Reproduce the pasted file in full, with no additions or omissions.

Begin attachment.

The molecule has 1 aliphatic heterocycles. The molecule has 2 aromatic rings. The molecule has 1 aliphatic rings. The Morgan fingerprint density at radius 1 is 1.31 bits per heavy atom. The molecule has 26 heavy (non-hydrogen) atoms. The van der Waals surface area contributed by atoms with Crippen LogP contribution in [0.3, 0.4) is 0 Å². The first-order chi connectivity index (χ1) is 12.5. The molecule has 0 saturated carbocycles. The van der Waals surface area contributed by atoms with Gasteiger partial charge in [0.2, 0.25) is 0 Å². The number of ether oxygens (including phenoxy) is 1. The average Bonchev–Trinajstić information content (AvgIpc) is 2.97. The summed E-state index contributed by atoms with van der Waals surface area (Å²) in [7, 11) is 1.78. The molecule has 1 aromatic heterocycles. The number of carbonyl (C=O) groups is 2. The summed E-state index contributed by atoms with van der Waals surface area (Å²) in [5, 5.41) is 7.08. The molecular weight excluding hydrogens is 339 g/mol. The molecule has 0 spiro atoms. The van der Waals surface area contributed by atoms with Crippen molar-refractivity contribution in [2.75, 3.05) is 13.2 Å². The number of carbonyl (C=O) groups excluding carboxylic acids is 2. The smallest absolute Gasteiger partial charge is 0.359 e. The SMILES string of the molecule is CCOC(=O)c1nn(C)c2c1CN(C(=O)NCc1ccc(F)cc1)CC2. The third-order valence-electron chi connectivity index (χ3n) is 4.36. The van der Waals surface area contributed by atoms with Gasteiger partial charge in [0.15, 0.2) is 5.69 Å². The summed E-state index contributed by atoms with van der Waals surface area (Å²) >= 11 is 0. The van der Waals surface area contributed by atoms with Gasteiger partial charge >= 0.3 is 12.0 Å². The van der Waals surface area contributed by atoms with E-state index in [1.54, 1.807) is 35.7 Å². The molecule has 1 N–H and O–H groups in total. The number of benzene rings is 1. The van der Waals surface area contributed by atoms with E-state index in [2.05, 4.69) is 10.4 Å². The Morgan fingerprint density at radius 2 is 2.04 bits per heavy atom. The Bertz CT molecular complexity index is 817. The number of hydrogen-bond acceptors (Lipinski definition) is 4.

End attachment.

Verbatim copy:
The molecule has 1 aliphatic heterocycles. The molecule has 2 aromatic rings. The molecule has 1 aliphatic rings. The Morgan fingerprint density at radius 1 is 1.31 bits per heavy atom. The molecule has 26 heavy (non-hydrogen) atoms. The van der Waals surface area contributed by atoms with Crippen LogP contribution in [0.3, 0.4) is 0 Å². The first-order chi connectivity index (χ1) is 12.5. The molecule has 0 saturated carbocycles. The van der Waals surface area contributed by atoms with Gasteiger partial charge in [0.2, 0.25) is 0 Å². The number of ether oxygens (including phenoxy) is 1. The average Bonchev–Trinajstić information content (AvgIpc) is 2.97. The summed E-state index contributed by atoms with van der Waals surface area (Å²) in [7, 11) is 1.78. The molecule has 1 aromatic heterocycles. The number of carbonyl (C=O) groups is 2. The summed E-state index contributed by atoms with van der Waals surface area (Å²) in [5, 5.41) is 7.08. The molecular weight excluding hydrogens is 339 g/mol. The molecule has 0 spiro atoms. The van der Waals surface area contributed by atoms with Crippen molar-refractivity contribution in [2.75, 3.05) is 13.2 Å². The number of carbonyl (C=O) groups excluding carboxylic acids is 2. The smallest absolute Gasteiger partial charge is 0.359 e. The SMILES string of the molecule is CCOC(=O)c1nn(C)c2c1CN(C(=O)NCc1ccc(F)cc1)CC2. The third-order valence-electron chi connectivity index (χ3n) is 4.36. The van der Waals surface area contributed by atoms with Gasteiger partial charge in [0.15, 0.2) is 5.69 Å². The summed E-state index contributed by atoms with van der Waals surface area (Å²) >= 11 is 0. The van der Waals surface area contributed by atoms with Gasteiger partial charge >= 0.3 is 12.0 Å². The van der Waals surface area contributed by atoms with E-state index in [1.54, 1.807) is 35.7 Å². The molecule has 1 N–H and O–H groups in total. The number of benzene rings is 1. The van der Waals surface area contributed by atoms with E-state index in [2.05, 4.69) is 10.4 Å². The Morgan fingerprint density at radius 2 is 2.04 bits per heavy atom. The Bertz CT molecular complexity index is 817. The number of hydrogen-bond acceptors (Lipinski definition) is 4.